|January 15, 2009||Press Contact: Adam Benson|
|Senate Vote Moves River Raisin Battlefield National Park Closer to Reality|
|Public Lands Bill Now Moves to the House|
Washington, DC - The River Raisin Battlefield is one step closer to becoming the River Raisin National Battlefield Park. Today, the Senate passed S. 22, the “Omnibus Public Lands Management Act of 2009”, which includes language from the River Raisin National Battlefield Act, a bill sponsored by Senator Levin and Congressman Dingell. The legislation designates the River Raisin Battlefield in Monroe County as a unit of the National Park System (NPS).
Senator Carl Levin (D) said: “The Battle of the River Raisin and the massacre that followed hold a distinct place in our history, and deserve to be recognized as such,” said Levin. “With Congressman Dingell’s continued leadership, I am hopeful our National Park System will soon include these battlefield sites so that all Americans will ‘Remember the Raisin.’”
Senator Debbie Stabenow (D) said: “The River Raisin Battlefield is one of our state’s most valuable landmarks, honoring the brave troops who sacrificed their lives in defense of our country, almost 200 years ago. I am very pleased to have worked closely with Senator Levin to pass this legislation in the Senate and grateful for Congressman Dingell’s leadership in the House. Ensuring that the River Raisin Battlefield becomes a site of our National Park System is critical to preserving this historical treasure for future generations to come.”
Congressman John D. Dingell (D-MI15), the author of the House bill, said: “With the strong support from our two Michigan Senators, the citizens of Monroe are closer than ever to turning the historical site into a lasting tribute to the many soldiers who died there. We’ve said for years that the River Raisin Battlefield deserves to be preserved in perpetuity because of its significance to our nation’s history. I’m pleased so many of my distinguished colleagues in the Senate agree.”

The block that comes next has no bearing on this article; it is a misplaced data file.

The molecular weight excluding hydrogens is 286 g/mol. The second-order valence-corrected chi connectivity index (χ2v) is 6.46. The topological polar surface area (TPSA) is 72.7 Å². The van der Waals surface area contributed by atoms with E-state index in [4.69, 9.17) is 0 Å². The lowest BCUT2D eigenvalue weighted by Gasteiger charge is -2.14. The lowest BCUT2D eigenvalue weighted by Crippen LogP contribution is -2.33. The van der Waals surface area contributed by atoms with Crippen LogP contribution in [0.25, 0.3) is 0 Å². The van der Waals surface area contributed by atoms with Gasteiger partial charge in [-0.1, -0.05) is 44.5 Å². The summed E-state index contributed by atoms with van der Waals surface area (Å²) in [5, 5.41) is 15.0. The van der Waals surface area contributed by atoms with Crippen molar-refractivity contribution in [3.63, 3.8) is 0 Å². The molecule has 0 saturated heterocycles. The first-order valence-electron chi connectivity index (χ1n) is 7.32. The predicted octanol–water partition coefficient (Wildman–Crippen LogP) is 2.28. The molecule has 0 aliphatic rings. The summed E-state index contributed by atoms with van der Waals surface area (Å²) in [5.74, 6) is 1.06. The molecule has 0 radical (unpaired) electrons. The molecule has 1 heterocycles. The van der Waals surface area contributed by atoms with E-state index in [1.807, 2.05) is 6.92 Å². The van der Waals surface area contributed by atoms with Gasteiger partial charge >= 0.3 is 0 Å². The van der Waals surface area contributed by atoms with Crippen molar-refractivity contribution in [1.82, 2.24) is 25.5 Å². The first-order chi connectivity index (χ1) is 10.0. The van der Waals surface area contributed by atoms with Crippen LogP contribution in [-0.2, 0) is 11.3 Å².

The site was the scene of one of the bloodiest battles of the War of 1812. Out of nearly 1,000 American troops that participated in the engagement, only 33 escaped death or capture. This bloody event, arguably the largest land engagement of the war, gave birth to the emotional rallying cry “Remember the Raisin,” which spurred the American forces on to victory at the Battle of the Thames nine months later.
In the almost two hundred years since the fighting ended, the Battlefield was developed for commercial purposes, serving as home to a paper mill at the turn of the last century. During the 110th Congress, Congressman Dingell and Senators Levin and Stabenow helped bring more than $1.5 million in grant money, joining an additional $1.5 million from state and local sources, to pay for the rehabilitation effort, returning the Battlefield to the way it looked 195 years ago. Demolition crews have since brought down the smokestacks and blighted paper mills and archeologists and historians have been shedding new light on this pivotal moment in American history.
S.22 will now move to the House where timing for consideration has not been determined. If the House passes S.22, the President signs the legislation, and the Battlefield land is donated as stipulated in the legislation, the River Raisin Battlefield will be included as a unit of the NPS.
# # #